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Seeking Advice: Reclaiming Fibre From an old sweater

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Good afternoon.  After almost 10 years a cashmere sweater gave out in the elbows.  I watched videos on how to reclaim yarn, but i made a mess of it.  I am managing to free 2-3" lengths of lace weight yarn.

What I am wondering, is how to separate the fibers so I can respin them.  Would hand carders work?  

Any suggestions are most welcome.  I could make a novelty yarn with the bits and pieces but id like to upcycle it and perhaps belnd it with merino to make an even yarn for another sweater

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For cashmere, I would not try and unravel like that.  It is already cloth, so I would use it in its cloth form.  If you cut pieces out of it in its present form, you will need to finish the edges right away so it does not unravel, over cast by hand, zig-zag the edges with a sewing machine after you cut out the shapes you want.  The other way to use the fabric is to wash the sweater to shrink it and felt it, then it will not unravel when you cut it.  It will be thicker and warmer, but smaller available area of cloth.  The felting way is most common, and easiest.  It is also nice as ou can just hand sew the cloth when you reuse as you dont need to worry about unravelling.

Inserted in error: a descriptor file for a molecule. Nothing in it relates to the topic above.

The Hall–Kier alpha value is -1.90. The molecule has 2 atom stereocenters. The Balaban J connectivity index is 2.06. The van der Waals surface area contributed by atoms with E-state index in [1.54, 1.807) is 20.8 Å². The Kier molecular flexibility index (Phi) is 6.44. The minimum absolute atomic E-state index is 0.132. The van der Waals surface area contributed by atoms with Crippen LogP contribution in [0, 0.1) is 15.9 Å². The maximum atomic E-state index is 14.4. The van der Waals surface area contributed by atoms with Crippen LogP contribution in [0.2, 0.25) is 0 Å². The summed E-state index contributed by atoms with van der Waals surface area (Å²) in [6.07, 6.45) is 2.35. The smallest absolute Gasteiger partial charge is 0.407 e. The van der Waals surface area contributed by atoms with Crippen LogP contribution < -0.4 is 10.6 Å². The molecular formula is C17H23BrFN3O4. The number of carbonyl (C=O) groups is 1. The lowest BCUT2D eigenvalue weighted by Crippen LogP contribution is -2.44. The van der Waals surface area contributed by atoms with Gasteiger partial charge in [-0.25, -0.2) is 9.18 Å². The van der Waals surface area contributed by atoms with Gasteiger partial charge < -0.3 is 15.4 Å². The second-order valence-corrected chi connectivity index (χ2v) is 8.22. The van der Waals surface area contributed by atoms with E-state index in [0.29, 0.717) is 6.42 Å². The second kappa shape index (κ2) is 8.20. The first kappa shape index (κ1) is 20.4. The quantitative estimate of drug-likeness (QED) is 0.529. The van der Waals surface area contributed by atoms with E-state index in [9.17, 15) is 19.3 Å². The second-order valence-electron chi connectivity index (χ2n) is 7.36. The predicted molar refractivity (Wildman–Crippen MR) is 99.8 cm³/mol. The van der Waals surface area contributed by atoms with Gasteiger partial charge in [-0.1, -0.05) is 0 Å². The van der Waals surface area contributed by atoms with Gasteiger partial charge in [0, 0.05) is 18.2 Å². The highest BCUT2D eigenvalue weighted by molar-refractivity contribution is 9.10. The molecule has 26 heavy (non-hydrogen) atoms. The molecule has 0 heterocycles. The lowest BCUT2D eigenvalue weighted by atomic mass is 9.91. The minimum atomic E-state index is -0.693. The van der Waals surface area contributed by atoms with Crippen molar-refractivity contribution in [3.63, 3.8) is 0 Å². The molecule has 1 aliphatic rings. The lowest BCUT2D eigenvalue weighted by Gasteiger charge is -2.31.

Use the cloth by either saving up to patch work a larger item later, or make smaller items now.  Good choices for smaller items would be to make a hat or fingerless gloves or mittens or wrist warmers or a scarf to keep your neck warm.  This will all be MUCH faster than unravelling and reknitting.  Plus, as you can see, this thinner thread sticks to itself and breaks easily.  Unravelling a sweater with thicker yarn is easy.  

A book I have on my shelf, Sewing Green by Betz White has a section with a pattern to reuse a cashmere sweater to make a baby hat and her instructions are to cut the sleeves off and cut them open, machine wash all, the sweater body and sleeves in hot water with detergent.  And to machine dry on a low setting to partially shrink,  felted enough to work with and not unravel but still soft and pliable.  She instructs people  machine sew with 1/4 inch seams, but you could also hand sew.
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